In reading the article "White Rabbits" by Chris Davis (April 23rd issue), I noticed a little confusion on his part as to why I and thousands of others in Memphis took to the streets last week. I would first like to apologize to him for the angry woman who accosted him. As an American citizen, I grant you the same respect that we should grant any other citizen, but as a conservative I can empathize with her lack of respect for the media. We have been vilified by mainstream media for our beliefs, and it's frustrating.
It's mostly frustrating because the media take national talking points and run them as truths. The 95 percent of Americans you say got a tax cut, for instance, is flat-out not true, but it sounds good and nobody wants to report otherwise. You wonder why there were cheers and chants of "radical" in the crowd. We were branded that label by the Department of Homeland Security just days before the rally.
Government spending in this country is out of control. It is not just this administration but administrations going all the way back to the New Deal. This is why we showed up. I do agree with Davis on the bullet-riddled Obama sign. That was wrong. I should have given him mine. It read, "Spread my work ethic ... Not my wealth."
The Vast Wasteland
In Chris Herrington's incisive review of the famous William F. Buckley-Gore Vidal debates ("Blast from the Past," April 16th issue), he bemoans the fact that there are no more public intellectuals on television these days.
While it is true that political commentary and debates today are more or less shouting matches designed to keep television viewers from being bored, one commentator today stands head and shoulders above the fray with his intelligence, core values, and bedrock social and political philosophy.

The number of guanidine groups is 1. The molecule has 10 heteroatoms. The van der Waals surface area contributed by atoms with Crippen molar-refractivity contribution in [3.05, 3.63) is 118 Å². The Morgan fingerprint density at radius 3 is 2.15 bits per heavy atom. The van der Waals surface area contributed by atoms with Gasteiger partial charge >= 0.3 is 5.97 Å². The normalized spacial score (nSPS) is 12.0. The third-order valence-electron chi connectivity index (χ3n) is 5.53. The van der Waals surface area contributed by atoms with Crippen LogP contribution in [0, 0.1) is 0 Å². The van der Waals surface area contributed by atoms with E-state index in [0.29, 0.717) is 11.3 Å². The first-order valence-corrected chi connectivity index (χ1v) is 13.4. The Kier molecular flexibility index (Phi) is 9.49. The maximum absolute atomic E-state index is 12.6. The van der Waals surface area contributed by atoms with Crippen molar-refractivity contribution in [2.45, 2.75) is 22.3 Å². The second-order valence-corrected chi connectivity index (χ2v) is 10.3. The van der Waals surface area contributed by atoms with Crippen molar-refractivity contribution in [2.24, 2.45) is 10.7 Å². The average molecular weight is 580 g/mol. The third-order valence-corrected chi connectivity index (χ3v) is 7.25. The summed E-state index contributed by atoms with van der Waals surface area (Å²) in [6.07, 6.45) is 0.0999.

Keith Olbermann's Countdown and his trenchant "special comments" elevate the news political commentary with style, wit, and courage. Unlike his nemesis, Bill O'Reilly, who panders to his audience with bogus populist appeals and histrionic outrage, Olbermann respects his audience and is never condescending or patronizing.
Forty-five years ago, the chairman of the Federal Communications Commission famously declared that television was a "vast wasteland," and yet the erudition and intellect of Buckley and Vidal were on the air for all to savor. Today, we have an even bigger wasteland to wade through, but Olbermann stands out as a man who takes on the issues of our time with the dignity and courage inherent in speaking one's mind and acting on one's conscience.
In the Rant (April 23rd issue), Randy Haspel cites Karl Rove's abhorrent political philosophy as being pro-business, anti-tax, demonstrably Christian, and having good hair. I can only conclude that progressives are anti-business, welcome tax increases, are atheists, and bald.
Guess it takes all kinds to make the world go round.
In his column (April 16th issue), Bruce VanWyngarden wrote: "Let's tear down all the old crap and start planting fruit trees and gardens. See ya, Sterick Building. Hello, downtown orchard."
I started to sing "Will the Circle Be Unbroken," because a long time ago — in the 1790s — three families owned farms along the Fourth Chickasaw Bluff and planted a "downtown" orchard. All of the fruit is long gone, but Court Square remains only because one of the owners decided not to fell its trees.
With Mayor Herenton's vision of the regentrification of Memphis, we can only imagine the Whitehaven, Frayser, and Hickory Hill of tomorrow.
Republicans and conservatives can't stand it that President Obama and the majority of the American people are chanting, "Let the good times roll again."
They're happy that Iraq is fading from page one. They are realizing that GOP "tax cuts for the rich" will go down as one of the biggest boondoggles of all time. (What America got was a recession, record deficits, and a sagging economy.) They see that Rush Limbaugh and Sean Hannity are taking on the likeness of Joseph McCarthy.
Hopefully, in 2012, Americans will still remember what Bush and the Republicans put them through for eight years.
Nevada City, California